Yahoo CEO Marissa Mayer Fires Company’s COO, Who Will Still Receive Millions

1/16/14 1:26PM EST

Yahoo CEO Marissa Mayer Fires Companys COO Will Still Receive Millions  Yahoo CEO Marissa Mayer Fires Companys COO, Who Will Still Receive Millions

screen shot via YouTube/IAB

Yahoo announced yesterday that its Chief Operating Officer Henrique de Castro would be leaving the company after a tumultuous 15-month tenure.

CEO Marissa Mayer wanted there to be no mistake that the executive change was her decision.

“I made the difficult decision that our COO, Henrique de Castro, should leave the company. I appreciate Henrique’s contributions and wish him the best in his future endeavors,” Mayer wrote in an internal memo, which Re/Code published in full. Mayer used the rest of the memo to explain a slightly modified chain of command.

De Castro’s Disappointing Performance

De Castro’s performance during his time at Yahoo has garnered a lot of criticism for Mayer.

She hired him in October 2012, just a few months after she took the reins in July of that year. Mayer’s first big hire came with a huge paycheck: $62 million over four years, according to Business Insider. In fact, he made more last year than Mayer herself.

And it quickly became clear that he wasn’t worth the money.

Mayer initially hired de Castro to boost Yahoo’s ad business. She was under the impression that he was more or less singlehandedly responsible for getting Google’s display ad business off the ground, and that he had a big role in YouTube advertising.

Critics disagreed from the start. One person told Business Insider that while he did oversee Google’s display advertising, “It helps that Google bought some great companies like DoubleClick and YouTube and has amazingly talented product and engineering leadership to create a moat.”

A senior executive gave Business Insider another perspective. “[De Castro] is very smart, but he has a difficult personality; both his teams and his clients dislike him… He has no experience whatsoever running any kind of a real ad salesforce, let alone a 1,000+ team selling experiential media into brand buyers.”

One source pointed to De Castro’s presentation at last year’s Leadership Conference for IAB, the major trade group that represents online ads. While the presentation did occur early into his time with Yahoo, it seemed to foreshadow his lackluster performance.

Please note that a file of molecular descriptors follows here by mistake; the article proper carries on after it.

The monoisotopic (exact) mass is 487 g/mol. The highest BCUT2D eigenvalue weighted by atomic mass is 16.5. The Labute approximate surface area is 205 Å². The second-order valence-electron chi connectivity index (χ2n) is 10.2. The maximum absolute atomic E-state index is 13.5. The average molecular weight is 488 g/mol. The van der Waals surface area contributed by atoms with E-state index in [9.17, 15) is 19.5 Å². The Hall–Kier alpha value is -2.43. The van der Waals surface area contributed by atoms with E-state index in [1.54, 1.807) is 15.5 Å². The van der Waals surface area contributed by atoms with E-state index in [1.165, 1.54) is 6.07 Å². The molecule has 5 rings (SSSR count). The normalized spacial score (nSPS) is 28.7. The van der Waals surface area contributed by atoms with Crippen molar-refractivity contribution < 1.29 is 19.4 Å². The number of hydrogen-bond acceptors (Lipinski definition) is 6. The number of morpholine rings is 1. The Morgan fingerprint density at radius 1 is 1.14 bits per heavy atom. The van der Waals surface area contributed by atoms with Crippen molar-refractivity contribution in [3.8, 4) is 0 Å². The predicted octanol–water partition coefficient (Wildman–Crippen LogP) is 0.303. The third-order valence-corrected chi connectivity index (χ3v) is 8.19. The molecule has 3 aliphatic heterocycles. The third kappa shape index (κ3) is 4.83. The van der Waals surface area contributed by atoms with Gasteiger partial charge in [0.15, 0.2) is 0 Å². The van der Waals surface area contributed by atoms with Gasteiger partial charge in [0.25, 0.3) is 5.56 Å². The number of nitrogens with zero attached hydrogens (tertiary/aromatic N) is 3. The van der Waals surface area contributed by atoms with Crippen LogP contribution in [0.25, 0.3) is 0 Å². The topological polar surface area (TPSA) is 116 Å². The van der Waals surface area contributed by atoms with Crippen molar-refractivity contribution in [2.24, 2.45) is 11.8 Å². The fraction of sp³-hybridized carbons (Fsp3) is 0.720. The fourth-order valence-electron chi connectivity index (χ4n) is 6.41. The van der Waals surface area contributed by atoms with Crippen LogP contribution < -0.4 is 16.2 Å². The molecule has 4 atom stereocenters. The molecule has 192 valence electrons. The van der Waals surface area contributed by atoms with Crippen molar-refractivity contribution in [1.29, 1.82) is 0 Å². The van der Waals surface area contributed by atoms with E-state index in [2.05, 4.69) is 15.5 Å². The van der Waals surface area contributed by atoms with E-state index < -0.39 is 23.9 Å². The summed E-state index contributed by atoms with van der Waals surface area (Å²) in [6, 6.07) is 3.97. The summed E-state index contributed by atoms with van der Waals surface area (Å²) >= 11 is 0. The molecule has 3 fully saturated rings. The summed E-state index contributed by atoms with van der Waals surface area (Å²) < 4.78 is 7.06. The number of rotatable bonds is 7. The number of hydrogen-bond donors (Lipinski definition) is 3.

The source told Business Insider that the video “says it ALL.” The source described it as “a disaster. The worst executive presentation of all time in my opinion, and not just because of the language barrier. People joke about how terrible it is.”

De Castro lived up to this reputation, and since then, de Castro’s performance has been equally disappointing. While Mayer didn’t officially give a reason for her decision, people in the industry say he simply didn’t bring in the level of revenue Mayer had hoped for, according to the Associated Press.

Additionally, those close to the situation reported that de Castro has been at odds with other executives including Mayer, especially in the last few months.

What This Means For Yahoo

Mayer has yet to name de Castro’s replacement, and de Castro himself is reportedly receiving a severance package worth about $30 million. He officially leaves the company today.

His hiring seems to boil down to an expensive mistake on Mayer’s part.

Despite this, it seems the consequences of de Castro’s disappointing performance and eventual departure won’t be so severe for Mayer or Yahoo as a whole.

Stockholders are still happy with Mayer’s leadership as a whole, and Yahoo’s stock value has nearly tripled since she took her position in mid-2012. That’s despite the fact that the company’s revenue hasn’t increased.

Yahoo stocks are currently trading around $40.30 per share, up from about $15.80 in June and July 2012.